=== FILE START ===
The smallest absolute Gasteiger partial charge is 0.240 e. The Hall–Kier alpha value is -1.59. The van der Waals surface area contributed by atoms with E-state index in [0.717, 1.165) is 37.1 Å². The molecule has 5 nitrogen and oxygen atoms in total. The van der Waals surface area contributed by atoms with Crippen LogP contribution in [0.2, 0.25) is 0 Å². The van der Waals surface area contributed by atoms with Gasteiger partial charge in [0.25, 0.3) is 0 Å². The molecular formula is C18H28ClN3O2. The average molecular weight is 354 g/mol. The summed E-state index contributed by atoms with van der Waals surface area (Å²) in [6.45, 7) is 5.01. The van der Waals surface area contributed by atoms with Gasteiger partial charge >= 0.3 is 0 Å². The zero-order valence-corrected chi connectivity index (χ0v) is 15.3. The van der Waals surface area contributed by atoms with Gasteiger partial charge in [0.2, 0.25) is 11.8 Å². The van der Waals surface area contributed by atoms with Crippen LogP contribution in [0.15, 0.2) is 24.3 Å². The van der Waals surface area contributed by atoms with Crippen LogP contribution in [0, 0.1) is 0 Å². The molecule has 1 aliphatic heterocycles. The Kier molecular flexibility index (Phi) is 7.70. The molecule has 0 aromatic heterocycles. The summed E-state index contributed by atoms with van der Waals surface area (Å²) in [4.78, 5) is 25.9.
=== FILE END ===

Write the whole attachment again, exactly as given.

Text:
The smallest absolute Gasteiger partial charge is 0.240 e. The Hall–Kier alpha value is -1.59. The van der Waals surface area contributed by atoms with E-state index in [0.717, 1.165) is 37.1 Å². The molecule has 5 nitrogen and oxygen atoms in total. The van der Waals surface area contributed by atoms with Crippen LogP contribution in [0.2, 0.25) is 0 Å². The van der Waals surface area contributed by atoms with Gasteiger partial charge in [0.25, 0.3) is 0 Å². The molecular formula is C18H28ClN3O2. The average molecular weight is 354 g/mol. The summed E-state index contributed by atoms with van der Waals surface area (Å²) in [6.45, 7) is 5.01. The van der Waals surface area contributed by atoms with Gasteiger partial charge >= 0.3 is 0 Å². The zero-order valence-corrected chi connectivity index (χ0v) is 15.3. The van der Waals surface area contributed by atoms with Gasteiger partial charge in [0.2, 0.25) is 11.8 Å². The van der Waals surface area contributed by atoms with Crippen LogP contribution in [0.15, 0.2) is 24.3 Å². The van der Waals surface area contributed by atoms with Crippen LogP contribution in [0, 0.1) is 0 Å². The molecule has 1 aliphatic heterocycles. The Kier molecular flexibility index (Phi) is 7.70. The molecule has 0 aromatic heterocycles. The summed E-state index contributed by atoms with van der Waals surface area (Å²) in [4.78, 5) is 25.9.